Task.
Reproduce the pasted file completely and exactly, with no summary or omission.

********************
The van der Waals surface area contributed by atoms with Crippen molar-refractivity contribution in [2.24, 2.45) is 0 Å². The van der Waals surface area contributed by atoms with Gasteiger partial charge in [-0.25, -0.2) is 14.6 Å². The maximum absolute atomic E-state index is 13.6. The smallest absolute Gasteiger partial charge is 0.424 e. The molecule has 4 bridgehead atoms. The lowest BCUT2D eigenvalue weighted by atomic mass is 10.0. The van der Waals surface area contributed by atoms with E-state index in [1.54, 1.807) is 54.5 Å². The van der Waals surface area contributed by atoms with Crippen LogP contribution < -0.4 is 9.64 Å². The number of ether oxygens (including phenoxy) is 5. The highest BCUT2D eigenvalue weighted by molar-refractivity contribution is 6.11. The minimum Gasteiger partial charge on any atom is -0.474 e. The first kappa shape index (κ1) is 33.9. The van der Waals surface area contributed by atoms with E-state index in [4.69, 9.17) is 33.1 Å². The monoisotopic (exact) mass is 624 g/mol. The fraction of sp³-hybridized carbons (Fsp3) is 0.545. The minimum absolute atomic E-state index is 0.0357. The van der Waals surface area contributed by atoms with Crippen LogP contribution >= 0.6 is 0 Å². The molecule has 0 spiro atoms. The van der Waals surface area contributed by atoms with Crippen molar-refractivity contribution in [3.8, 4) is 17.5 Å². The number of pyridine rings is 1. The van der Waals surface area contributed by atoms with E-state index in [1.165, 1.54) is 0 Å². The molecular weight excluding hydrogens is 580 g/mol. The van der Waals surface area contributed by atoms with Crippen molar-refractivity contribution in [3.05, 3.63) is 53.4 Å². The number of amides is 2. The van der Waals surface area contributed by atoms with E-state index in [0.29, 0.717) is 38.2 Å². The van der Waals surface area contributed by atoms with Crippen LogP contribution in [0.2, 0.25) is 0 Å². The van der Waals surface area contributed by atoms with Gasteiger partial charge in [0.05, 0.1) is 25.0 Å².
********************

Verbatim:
The van der Waals surface area contributed by atoms with Crippen molar-refractivity contribution in [2.24, 2.45) is 0 Å². The van der Waals surface area contributed by atoms with Gasteiger partial charge in [-0.25, -0.2) is 14.6 Å². The maximum absolute atomic E-state index is 13.6. The smallest absolute Gasteiger partial charge is 0.424 e. The molecule has 4 bridgehead atoms. The lowest BCUT2D eigenvalue weighted by atomic mass is 10.0. The van der Waals surface area contributed by atoms with E-state index in [1.54, 1.807) is 54.5 Å². The van der Waals surface area contributed by atoms with Crippen LogP contribution < -0.4 is 9.64 Å². The number of ether oxygens (including phenoxy) is 5. The highest BCUT2D eigenvalue weighted by molar-refractivity contribution is 6.11. The minimum Gasteiger partial charge on any atom is -0.474 e. The first kappa shape index (κ1) is 33.9. The van der Waals surface area contributed by atoms with E-state index in [4.69, 9.17) is 33.1 Å². The monoisotopic (exact) mass is 624 g/mol. The fraction of sp³-hybridized carbons (Fsp3) is 0.545. The minimum absolute atomic E-state index is 0.0357. The van der Waals surface area contributed by atoms with Crippen LogP contribution >= 0.6 is 0 Å². The molecule has 0 spiro atoms. The van der Waals surface area contributed by atoms with Crippen molar-refractivity contribution in [3.8, 4) is 17.5 Å². The number of pyridine rings is 1. The van der Waals surface area contributed by atoms with E-state index in [1.165, 1.54) is 0 Å². The molecular weight excluding hydrogens is 580 g/mol. The van der Waals surface area contributed by atoms with Crippen molar-refractivity contribution in [3.05, 3.63) is 53.4 Å². The number of amides is 2. The van der Waals surface area contributed by atoms with E-state index in [0.29, 0.717) is 38.2 Å². The van der Waals surface area contributed by atoms with Crippen LogP contribution in [0.2, 0.25) is 0 Å². The van der Waals surface area contributed by atoms with Gasteiger partial charge in [0.05, 0.1) is 25.0 Å².